‘my theory’, but Darlington asked: ‘What exactly were Darwin’s ideas, his own distinctive ideas, and what do we mean by Darwinism?’,6 before accusing Darwin of simply collecting ‘the evidence of Lyell and his great friend, the botanist Joseph Hooker, and editing it as material for his own arguments’.7 He also argued, while mentioning no names, that ‘Darwin’s unawareness of what his contemporaries were thinking matched his unawareness of what his predecessors had written.’8
On the occasion of the centenary anniversary of On the Origin of Species, Darlington felt that he was entitled to ask some rather direct questions that went quite against the grain of conformist academic praise for Charles Darwin. He decided to be extremely direct: much more direct than scholars had been before, and more direct than most scholars have been since:

How is it, we may now ask ourselves, that so much obscurity overhangs the development of the greatest of modern ideas? After a hundred years we are almost as uncertain of the authorship or editorship of Darwin’s writings as we are of those attributed to Homer or Hippocrates. This is due, on the one hand, to the fact that people who investigate the history of science are historians who are not entirely clear about the meaning of its ideas. They also often believe what the discoverer writes about his own discoveries, which, as we see, is not a wise thing to do. On the other hand, among scientists there is a natural feeling that one of the greatest of our figures should not be dissected, at least by one of us. The myth should be respected.9

In fact, prior to 1959, accounts of Darwin’s life and work had been very much a family industry, and a limited one at that. Following Darwin’s death in 1882, a very brief autobiography, which had been written

Emperor’s clothes 21

towards the end of his life together with selected correspondence with family, friends and academic colleagues, was collated and edited by his son Francis, and published in 1887.10
Nearly twenty years later, Darwin’s first attempt at setting out a theory to solve the species question was discovered in a cupboard in Down House. Darwin had written a thirty-page sketch of the theory in 1842 and the new discovery was an expanded version of this. It ran to two hundred and thirty pages, and had been completed in 1844. This was the manu- script Darwin had instructed his wife to have published only in the event of his death. It had not been published, and had been read in its entirety only by his greatest friend, the botanist Joseph Hooker. In 1909, Francis Darwin published both sketch and essay as the Foundations of the Origin of Species.11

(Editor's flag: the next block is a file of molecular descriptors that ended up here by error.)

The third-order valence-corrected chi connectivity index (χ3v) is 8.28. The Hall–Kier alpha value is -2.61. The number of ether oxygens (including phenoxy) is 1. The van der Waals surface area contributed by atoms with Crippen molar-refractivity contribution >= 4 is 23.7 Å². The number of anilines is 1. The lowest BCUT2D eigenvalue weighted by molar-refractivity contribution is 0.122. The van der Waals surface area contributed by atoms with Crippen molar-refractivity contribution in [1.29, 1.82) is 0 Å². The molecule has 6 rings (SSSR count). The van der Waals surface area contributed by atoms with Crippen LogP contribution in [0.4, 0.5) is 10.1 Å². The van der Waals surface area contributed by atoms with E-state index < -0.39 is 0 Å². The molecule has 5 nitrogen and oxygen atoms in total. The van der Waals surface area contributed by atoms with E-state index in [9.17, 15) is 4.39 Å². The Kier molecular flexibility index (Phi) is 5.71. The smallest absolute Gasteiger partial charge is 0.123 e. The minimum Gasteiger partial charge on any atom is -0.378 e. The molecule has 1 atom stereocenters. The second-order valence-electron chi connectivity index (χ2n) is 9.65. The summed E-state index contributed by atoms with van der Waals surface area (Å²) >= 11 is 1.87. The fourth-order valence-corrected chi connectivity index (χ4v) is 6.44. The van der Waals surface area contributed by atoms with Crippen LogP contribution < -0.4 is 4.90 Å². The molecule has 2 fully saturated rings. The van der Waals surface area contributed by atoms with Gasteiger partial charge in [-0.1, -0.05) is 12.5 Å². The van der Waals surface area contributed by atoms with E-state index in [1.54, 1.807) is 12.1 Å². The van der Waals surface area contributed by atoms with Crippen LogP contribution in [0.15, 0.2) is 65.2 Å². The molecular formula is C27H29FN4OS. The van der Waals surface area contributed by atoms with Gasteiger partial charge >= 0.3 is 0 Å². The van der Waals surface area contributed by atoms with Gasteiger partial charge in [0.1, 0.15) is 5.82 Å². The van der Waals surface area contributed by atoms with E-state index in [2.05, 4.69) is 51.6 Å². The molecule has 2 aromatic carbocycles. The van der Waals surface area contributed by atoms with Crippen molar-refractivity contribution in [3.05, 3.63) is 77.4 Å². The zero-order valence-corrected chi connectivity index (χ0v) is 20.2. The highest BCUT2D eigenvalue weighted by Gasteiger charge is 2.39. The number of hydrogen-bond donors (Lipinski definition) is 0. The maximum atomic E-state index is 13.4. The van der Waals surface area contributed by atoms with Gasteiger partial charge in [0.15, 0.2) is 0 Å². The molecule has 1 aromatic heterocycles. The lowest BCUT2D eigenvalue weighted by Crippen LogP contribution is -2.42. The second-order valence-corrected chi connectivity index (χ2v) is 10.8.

In his autobiography, Darwin never revealed what had led him to recognise the forces of divergence and modification, which lay at the heart of his world-changing book. He claimed no great insights from his time on the Beagle, except that after his return he had never stopped collecting facts
‘bearing on the origin of species; and I could sometimes do this when I
could do nothing else from illness’. He said that in October 1838 he had
‘chanced to read’ the political philosopher Thomas Malthus’s Essay on Population,12 and it was in that book that he had found the key to the idea of natural selection in the animal world. He went on:

Being well prepared to appreciate the struggle for existence which every- where goes on, it at once struck me that under these circumstances, favourable variations would tend to be preserved and unfavourable ones to be destroyed. The result of this would be the formation of new species. Here then I had at last got a theory by which to work…13

However, one American – writing at the same time as Darlington and also with his eye on the centenary celebrations – was not convinced.14 For some time, the poet, anthropologist and science writer Loren Eiseley had been reading copies, some more than a hundred years old, of The Annals and Magazine of Natural History, which had been Darwin’s favourite scien- tific journal. The question that bothered him was simple, but the answer held profound consequences for Darwin’s reputation. If Charles Darwin did not chance upon Malthus (and form his ideas about natural selection) until October 1838, how was it that he was making notes on that very idea in the early months of 1837, shortly after opening his first notebook on transmutation?
It was a very pertinent question because those old copies of the Annals

22 17u Darwin Conspiracy

suggested that Darwin had relied for his inspiration not on the celebrated ideas ofThornas Malthus, but rather on an in1pecunious young naturalist, unknown and uncelebrated. who was living at the tirne in a srnall town just outside London. i